30. To address this question, however, one must look at changes in cardiovascular events or direct markers of atherosclerosis (e.g., IMT) while holding LDL-P constant and then again holding LDL size constant.  Only when you do this can you see that the relationship between size and event vanishes.  The only thing that matters is the number of LDL particles – large, small, or mixed.

 

Concept #9 – Does “HDL” matter after all?  

Last week was the largest annual meeting of the National Lipid Association (NLA) in Phoenix, AZ.  The timing of the meeting could not have been better, given the huge buzz going around on the topic of “HDL.”  (If you’re wondering why I’m putting HDL in quotes, I’ll address it shortly.)

What buzz, you ask? Many folks, including our beloved health columnists at The New York Times, are talking about the death of the HDL hypothesis – namely, the notion that HDL is the “good cholesterol.”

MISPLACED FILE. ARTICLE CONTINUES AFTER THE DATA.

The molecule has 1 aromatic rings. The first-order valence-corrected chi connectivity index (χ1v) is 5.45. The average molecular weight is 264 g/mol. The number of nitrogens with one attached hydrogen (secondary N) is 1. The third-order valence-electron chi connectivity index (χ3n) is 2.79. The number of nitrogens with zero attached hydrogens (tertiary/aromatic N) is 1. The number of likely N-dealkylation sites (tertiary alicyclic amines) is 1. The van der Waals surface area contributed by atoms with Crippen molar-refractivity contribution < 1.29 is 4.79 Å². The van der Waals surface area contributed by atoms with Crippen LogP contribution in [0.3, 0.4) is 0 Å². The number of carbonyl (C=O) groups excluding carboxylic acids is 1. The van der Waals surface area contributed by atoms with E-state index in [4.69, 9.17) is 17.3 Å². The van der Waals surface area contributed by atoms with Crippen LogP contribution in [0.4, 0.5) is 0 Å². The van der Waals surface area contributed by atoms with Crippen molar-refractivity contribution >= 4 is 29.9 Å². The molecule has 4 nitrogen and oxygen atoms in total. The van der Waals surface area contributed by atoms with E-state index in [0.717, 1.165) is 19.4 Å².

Technically, this “buzz” started about 6 years ago when Pfizer made headlines with a drug in their pipeline called torcetrapib.  Torcetrapib was one of the most eagerly anticipated drugs ever, certainly in my lifetime, as it had been shown to significantly raise plasma levels of HDL-C.   You’ll recall from part II of this series, HDL particles play an important role in carrying cholesterol from the subendothelial space back to the liver via a process called reverse cholesterol transport (RCT).  Furthermore, many studies and epidemiologic analyses have shown that people with high plasma levels of HDL-C have a lower incidence of coronary artery disease.